Our expert says:
I attach my document that I call Venus to Mars, it is a VERY long process, before we even consider surgery. Call SA Sexual Health Association 0860 100 262 for a referral to a therapist in your area. The person in this country that I consider the best to deal with Gender Indentity Dysphoria is Mr Gareth Hunt. His office is in Sandton (011) 614 - 9859
My first task is to clearly differentiate between gender, anatomical sex and sexual orientation.
Gender is composed of both gender identity and gender role.
Gender identity refers to an individual’s perception of themselves as male, female or a combination of both and to a lesser extent, society’s perception and reaction to their outward presentation. Gender identity usually manifests itself through the presentation of gender role.
Gender role refers to the behavioural expectations based on anatomical sex that are placed on an individual by society. This would be, to a greater or lesser degree, what we think of a stereotypical male or female behavioural presentation.
A person’s gender is actually independent of their anatomical sex. For most people, their gender matches their anatomical sex and they rarely think about the difference between the two concepts. But when an individual’s gender does not match their anatomical sex and this disparity causes emotional problems, the person is said to be gender conflicted.
When this conflict is extreme and lasts for a significant period of time, the person is considered to be transgendered.
Anatomical sex refers to the presence or absence of specific genitalia and internal organs which identifies a human body as being that of either a man or a woman. This is actually an oversimplification as it does not take into consideration such conditions as intersex, but it will serve for the purpose of this introduction.
Sexual orientation refers to whether an individual is sexually attracted to persons of the same sex (homosexual), the opposite sex (heterosexual) or both sexes (bisexual). A transgendered person may be of any sexual orientation, or may even be asexual.
Now that we have sorted through that confusing bit, it’s time to tackle the big “T” words:
Transgender: Originally, this term was used to describe a person who chose to live in the gender role that was opposite of their anatomical sex, but who did not seek genital reassignment surgery. Common usage has diluted this meaning, however, and the term is now often uses to describe any gender presentation is contrary to their anatomical sex.
Transvestite: The term refers to men, usually heterosexual, who enjoy occasionally adopting the clothing, mannerisms and gender role of women for personal satisfaction. This satisfaction may take the form of sexual arousal and / or gratification but may just as easily be of a non – sexual nature. Transvestites generally self – identify as men and have no interest in having permanent feminisation done to their body.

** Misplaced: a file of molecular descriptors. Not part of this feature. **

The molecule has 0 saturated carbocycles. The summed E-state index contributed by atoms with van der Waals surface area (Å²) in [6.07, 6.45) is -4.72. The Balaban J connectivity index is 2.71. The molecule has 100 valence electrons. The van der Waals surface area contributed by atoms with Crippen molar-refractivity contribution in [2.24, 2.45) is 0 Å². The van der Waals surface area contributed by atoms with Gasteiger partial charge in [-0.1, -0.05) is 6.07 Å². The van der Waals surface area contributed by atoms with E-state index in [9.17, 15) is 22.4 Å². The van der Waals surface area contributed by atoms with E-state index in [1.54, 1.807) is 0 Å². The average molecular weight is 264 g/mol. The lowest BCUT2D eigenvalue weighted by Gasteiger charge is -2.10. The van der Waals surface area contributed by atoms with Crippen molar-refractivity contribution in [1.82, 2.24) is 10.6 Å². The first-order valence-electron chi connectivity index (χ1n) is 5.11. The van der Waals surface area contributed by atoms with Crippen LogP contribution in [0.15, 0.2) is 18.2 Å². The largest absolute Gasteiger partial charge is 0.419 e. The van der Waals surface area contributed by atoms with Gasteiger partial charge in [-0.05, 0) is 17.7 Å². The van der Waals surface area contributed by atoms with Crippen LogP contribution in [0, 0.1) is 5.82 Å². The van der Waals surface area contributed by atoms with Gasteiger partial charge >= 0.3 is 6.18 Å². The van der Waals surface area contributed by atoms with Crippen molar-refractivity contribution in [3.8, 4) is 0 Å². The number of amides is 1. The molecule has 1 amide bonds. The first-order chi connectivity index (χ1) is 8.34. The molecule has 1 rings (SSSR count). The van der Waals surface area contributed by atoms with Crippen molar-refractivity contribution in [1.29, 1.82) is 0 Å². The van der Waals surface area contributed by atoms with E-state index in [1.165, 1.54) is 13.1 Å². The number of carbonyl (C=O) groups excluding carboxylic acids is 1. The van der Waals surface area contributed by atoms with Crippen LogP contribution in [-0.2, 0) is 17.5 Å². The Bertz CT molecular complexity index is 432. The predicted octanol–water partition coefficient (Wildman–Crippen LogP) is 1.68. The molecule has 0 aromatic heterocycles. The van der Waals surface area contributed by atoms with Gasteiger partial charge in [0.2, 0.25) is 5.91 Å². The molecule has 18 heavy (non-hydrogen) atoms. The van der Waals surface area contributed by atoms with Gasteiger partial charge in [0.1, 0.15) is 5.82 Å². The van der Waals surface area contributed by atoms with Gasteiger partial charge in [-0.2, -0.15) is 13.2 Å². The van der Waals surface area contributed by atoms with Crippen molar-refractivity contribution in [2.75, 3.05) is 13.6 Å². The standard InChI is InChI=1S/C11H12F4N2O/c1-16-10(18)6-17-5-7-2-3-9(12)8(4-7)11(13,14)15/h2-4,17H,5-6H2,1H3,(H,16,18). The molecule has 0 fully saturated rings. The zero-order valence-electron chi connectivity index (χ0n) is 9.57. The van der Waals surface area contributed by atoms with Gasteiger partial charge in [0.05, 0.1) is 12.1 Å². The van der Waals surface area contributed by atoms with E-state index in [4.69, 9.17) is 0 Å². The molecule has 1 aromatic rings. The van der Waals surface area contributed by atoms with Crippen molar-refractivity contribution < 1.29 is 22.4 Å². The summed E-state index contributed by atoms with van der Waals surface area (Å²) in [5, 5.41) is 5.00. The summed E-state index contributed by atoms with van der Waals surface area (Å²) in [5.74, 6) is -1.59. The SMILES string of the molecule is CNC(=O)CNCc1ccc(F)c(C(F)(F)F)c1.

Transsexual: A transsexual person believes with total conviction that they should have been born in the sex and gender opposite that of their anatomical sex. They are not delusional; they are painfully aware of the reality of their physical characteristics and anatomical sex and it is a source of discomfort to them. That being said, there are three categories of transsexual:
Pre-operative refers to someone who seeks gender reassignment surgery but has not yet had the operation.
Post-operative refers to someone who has completed gender reassignment surgery. Post-operative transsexuals are often referred to as “former transsexuals” or “transsexual women”.
Non-operative refers to someone who, for health and personal reasons, chooses not to have gender reassignment surgery.
The majority of transsexual persons who seek therapy for their gender incongruity are those who identify as preoperative, for reasons that will become evident in the next chapter. The other categories of transsexual persons may also seek therapy, but it will most likely be for depression, relationship problems and other conditions / situations that may or may not be related to their transsexual status.
The technical term for transsexualism is Gender Identity Disorder (GID) or Gender Dysphoria and it is listed, defined and subdivided in the DSM-IV (302.85). However, transsexualism is not a mental illness. There is no effective psychotherapeutic treatment for transsexualism; the only effective treatment is to surgically alter the anatomy of the body to coincide with the person’s natural gender identity.